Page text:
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How to Improve Your Eyesight Naturally

It is possible to greatly improve, if not entirely reverse, vision problems such as myopia and presbyopia. The fundamental cause of vision problems is stress and fear. This is particularly true for vision problems that begin in childhood. They are often the result of stressful or chaotic environments in the home and school environments.

To improve your vision, the very first thing you must do is to remove yourself from stress, particularly that kind of abnormal stress. It is prolonged exposure to such stress that causes or exacerbates vision problems in both children and adults.

Eye exercises that strengthen the extra-ocular (the larger muscles that move the eyes) and the ciliary muscle, which is directly responsible for the action of focusing, can greatly improve vision. Such techniques were first presented to the public in 1920 in the form of a book by Dr. William Horatio Bates, entitled “Perfect Sight Without Glasses.”

According to Bates, blurry vision is caused by “eccentric fixation.” The eye does not focus where it is directed, but is diffused. The degree of eccentricity from the central focal point determines the amount of blurring the viewer experiences.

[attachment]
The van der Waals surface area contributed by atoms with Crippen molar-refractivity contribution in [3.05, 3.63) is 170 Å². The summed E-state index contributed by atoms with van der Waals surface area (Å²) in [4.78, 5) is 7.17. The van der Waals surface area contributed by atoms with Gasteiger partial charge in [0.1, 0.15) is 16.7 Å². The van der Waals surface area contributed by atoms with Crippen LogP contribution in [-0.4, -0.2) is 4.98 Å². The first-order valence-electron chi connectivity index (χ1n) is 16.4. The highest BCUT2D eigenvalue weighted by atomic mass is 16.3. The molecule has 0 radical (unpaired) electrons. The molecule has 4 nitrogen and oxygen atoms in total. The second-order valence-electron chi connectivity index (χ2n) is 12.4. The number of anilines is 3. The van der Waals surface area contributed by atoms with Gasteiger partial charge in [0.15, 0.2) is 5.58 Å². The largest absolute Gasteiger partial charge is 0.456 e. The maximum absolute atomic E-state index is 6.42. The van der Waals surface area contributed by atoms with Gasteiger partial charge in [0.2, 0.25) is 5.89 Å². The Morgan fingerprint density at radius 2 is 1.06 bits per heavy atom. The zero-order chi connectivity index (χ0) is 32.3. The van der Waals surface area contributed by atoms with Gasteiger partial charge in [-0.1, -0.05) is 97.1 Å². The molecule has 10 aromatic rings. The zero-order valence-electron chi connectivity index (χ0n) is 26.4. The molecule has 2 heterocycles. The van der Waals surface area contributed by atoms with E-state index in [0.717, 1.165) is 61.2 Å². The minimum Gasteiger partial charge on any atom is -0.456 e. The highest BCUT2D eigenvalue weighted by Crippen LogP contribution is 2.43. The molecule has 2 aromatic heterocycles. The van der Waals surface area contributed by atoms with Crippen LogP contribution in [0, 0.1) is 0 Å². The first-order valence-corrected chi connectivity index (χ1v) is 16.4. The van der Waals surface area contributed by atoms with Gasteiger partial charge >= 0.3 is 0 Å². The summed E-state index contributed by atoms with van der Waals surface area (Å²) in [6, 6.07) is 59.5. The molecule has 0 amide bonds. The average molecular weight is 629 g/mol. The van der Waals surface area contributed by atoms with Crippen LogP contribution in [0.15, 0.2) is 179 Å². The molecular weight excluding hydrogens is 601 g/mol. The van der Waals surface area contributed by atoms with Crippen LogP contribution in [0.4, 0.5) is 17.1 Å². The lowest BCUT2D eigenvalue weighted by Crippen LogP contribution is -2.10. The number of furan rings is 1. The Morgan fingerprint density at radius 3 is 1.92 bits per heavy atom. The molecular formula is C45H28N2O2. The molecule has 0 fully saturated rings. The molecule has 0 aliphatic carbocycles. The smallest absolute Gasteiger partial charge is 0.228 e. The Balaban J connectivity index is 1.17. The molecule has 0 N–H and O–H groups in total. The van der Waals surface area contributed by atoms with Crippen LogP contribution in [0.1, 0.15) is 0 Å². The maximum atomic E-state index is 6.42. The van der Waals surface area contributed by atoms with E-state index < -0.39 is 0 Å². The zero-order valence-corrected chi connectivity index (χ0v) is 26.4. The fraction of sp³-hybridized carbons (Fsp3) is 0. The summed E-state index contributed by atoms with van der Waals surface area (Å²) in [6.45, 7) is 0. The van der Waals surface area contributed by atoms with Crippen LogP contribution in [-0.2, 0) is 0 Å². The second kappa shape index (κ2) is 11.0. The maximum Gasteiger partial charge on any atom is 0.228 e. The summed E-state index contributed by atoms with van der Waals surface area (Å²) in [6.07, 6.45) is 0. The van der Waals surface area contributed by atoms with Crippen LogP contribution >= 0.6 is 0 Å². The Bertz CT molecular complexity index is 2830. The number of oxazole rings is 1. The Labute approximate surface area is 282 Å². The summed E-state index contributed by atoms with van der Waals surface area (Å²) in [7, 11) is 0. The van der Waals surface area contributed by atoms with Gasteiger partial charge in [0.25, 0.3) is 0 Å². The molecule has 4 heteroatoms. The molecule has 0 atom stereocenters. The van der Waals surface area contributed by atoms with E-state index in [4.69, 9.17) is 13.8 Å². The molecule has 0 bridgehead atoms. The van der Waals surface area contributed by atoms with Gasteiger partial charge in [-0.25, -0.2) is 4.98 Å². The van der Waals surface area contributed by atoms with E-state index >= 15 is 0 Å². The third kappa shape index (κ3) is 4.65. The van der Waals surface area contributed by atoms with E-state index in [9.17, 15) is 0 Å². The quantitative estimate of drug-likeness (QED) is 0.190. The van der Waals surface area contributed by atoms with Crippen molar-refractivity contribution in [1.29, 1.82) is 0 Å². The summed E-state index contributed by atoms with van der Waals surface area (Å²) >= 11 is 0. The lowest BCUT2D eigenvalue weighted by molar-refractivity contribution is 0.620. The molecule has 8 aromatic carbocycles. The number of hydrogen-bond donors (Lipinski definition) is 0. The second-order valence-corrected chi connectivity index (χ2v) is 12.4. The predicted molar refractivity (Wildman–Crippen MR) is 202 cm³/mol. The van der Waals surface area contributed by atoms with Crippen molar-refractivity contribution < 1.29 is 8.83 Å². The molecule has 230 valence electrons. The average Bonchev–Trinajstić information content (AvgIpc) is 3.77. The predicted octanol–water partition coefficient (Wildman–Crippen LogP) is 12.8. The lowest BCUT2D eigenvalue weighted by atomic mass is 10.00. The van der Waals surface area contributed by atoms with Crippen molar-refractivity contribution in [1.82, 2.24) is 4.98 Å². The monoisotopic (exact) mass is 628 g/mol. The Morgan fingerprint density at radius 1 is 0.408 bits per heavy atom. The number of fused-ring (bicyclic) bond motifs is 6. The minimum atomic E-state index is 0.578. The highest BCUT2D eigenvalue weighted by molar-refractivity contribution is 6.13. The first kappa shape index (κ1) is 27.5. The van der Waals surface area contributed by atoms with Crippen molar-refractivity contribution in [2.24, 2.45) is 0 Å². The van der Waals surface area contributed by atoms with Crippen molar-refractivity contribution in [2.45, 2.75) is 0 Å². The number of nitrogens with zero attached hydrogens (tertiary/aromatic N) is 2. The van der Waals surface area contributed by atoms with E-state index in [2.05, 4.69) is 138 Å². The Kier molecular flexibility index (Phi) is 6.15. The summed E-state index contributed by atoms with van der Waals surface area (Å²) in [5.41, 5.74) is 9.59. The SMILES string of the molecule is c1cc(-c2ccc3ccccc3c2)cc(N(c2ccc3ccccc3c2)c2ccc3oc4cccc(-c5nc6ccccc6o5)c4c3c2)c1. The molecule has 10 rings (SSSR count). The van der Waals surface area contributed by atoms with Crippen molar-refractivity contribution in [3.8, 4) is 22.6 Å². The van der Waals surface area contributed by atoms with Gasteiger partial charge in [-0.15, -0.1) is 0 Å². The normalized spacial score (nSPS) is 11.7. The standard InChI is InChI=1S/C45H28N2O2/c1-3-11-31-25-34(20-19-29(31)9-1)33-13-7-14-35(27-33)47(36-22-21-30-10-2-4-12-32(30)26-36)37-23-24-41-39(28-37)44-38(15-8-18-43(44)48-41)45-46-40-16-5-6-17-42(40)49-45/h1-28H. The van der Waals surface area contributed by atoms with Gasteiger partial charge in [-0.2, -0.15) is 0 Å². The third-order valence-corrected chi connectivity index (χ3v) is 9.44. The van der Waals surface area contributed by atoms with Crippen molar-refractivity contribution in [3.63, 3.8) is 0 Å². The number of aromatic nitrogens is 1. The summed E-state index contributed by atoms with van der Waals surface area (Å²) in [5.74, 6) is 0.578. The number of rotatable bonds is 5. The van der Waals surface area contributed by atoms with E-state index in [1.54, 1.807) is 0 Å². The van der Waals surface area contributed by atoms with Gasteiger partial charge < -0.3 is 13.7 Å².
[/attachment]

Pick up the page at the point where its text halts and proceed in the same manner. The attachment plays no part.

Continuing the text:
Bates devised the technique of “palming,” in which a person places their palms over each eye, shutting out the light and visualizing the color “black.” Visualization is an important component of this relaxation exercise. Bates claimed that imagination plays an important role in vision for those who see well. It is important to see the blackest shade of black while doing the palming exercise. Bates claimed that some cases of blurred vision were cleared entirely by this method.

Many of Bates’ exercises involve relaxation and eye movement that stretches the extra-ocular muscles. You can devise your own exercises with some creativity. It is important to stretch the eyes fully in all directions. To the right, then to the left; up and down; and all points in between.

Exercise the ciliary muscle by alternately focusing on a near point and a far point. Notice the amount of time it takes for your eyes to focus on that point.

Practice central fixation by “edging” objects in the room or afar. See only the outside of edges of the object. The idea is to train the eye to focus on one point at a time, instead of seeing in a scattered way.

Always do any of these exercises without glasses or contact lenses.

Try to be conscious of how frequently you blink. Blinking helps the eyes to focus and mitigates the tendency to stare. Myopia is characterized by a fixed gaze.

If you must have a new glasses prescription, try to find an optometrist who will cooperate with you. It is possible to “climb down the ladder” of increasingly stronger and stronger prescriptions by using slightly weaker ones, instead.

Following these tips combined with deep relaxation exercises can reverse vision problems. Stress is the major underlying factor in most vision problems that are not related to disease, injury or birth defects. Exposure to abnormal stress can reverse progress with these exercises, so it is very important to keep yourself, as much as possible, in a relaxed environment.

Warning: Do not drive, drive or operate heavy machinery without proper visual aides.

References: Bates, William Horatio, “Perfect Sight Without Glasses.” 1920.

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